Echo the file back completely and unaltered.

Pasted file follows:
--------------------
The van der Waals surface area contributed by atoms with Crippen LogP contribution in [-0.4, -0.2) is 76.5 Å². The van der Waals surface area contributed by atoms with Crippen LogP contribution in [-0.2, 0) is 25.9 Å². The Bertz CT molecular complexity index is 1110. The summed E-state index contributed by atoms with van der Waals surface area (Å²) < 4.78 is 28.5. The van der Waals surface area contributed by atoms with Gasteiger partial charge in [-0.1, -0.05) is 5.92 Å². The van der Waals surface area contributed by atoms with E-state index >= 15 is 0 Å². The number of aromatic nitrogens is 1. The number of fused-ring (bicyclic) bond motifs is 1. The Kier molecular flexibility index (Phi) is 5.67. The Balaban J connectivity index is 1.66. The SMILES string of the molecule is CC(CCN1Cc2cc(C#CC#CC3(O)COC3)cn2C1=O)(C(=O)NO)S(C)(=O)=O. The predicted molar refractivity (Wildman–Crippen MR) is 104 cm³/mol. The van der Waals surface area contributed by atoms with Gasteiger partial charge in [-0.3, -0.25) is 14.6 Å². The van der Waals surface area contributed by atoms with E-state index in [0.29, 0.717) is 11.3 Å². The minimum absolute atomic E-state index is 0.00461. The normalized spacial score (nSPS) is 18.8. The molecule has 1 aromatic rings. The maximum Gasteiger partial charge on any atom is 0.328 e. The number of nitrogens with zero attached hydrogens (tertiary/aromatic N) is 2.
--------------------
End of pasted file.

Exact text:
The van der Waals surface area contributed by atoms with Crippen LogP contribution in [-0.4, -0.2) is 76.5 Å². The van der Waals surface area contributed by atoms with Crippen LogP contribution in [-0.2, 0) is 25.9 Å². The Bertz CT molecular complexity index is 1110. The summed E-state index contributed by atoms with van der Waals surface area (Å²) < 4.78 is 28.5. The van der Waals surface area contributed by atoms with Gasteiger partial charge in [-0.1, -0.05) is 5.92 Å². The van der Waals surface area contributed by atoms with E-state index >= 15 is 0 Å². The number of aromatic nitrogens is 1. The number of fused-ring (bicyclic) bond motifs is 1. The Kier molecular flexibility index (Phi) is 5.67. The Balaban J connectivity index is 1.66. The SMILES string of the molecule is CC(CCN1Cc2cc(C#CC#CC3(O)COC3)cn2C1=O)(C(=O)NO)S(C)(=O)=O. The predicted molar refractivity (Wildman–Crippen MR) is 104 cm³/mol. The van der Waals surface area contributed by atoms with Gasteiger partial charge in [-0.3, -0.25) is 14.6 Å². The van der Waals surface area contributed by atoms with E-state index in [0.29, 0.717) is 11.3 Å². The minimum absolute atomic E-state index is 0.00461. The normalized spacial score (nSPS) is 18.8. The molecule has 1 aromatic rings. The maximum Gasteiger partial charge on any atom is 0.328 e. The number of nitrogens with zero attached hydrogens (tertiary/aromatic N) is 2.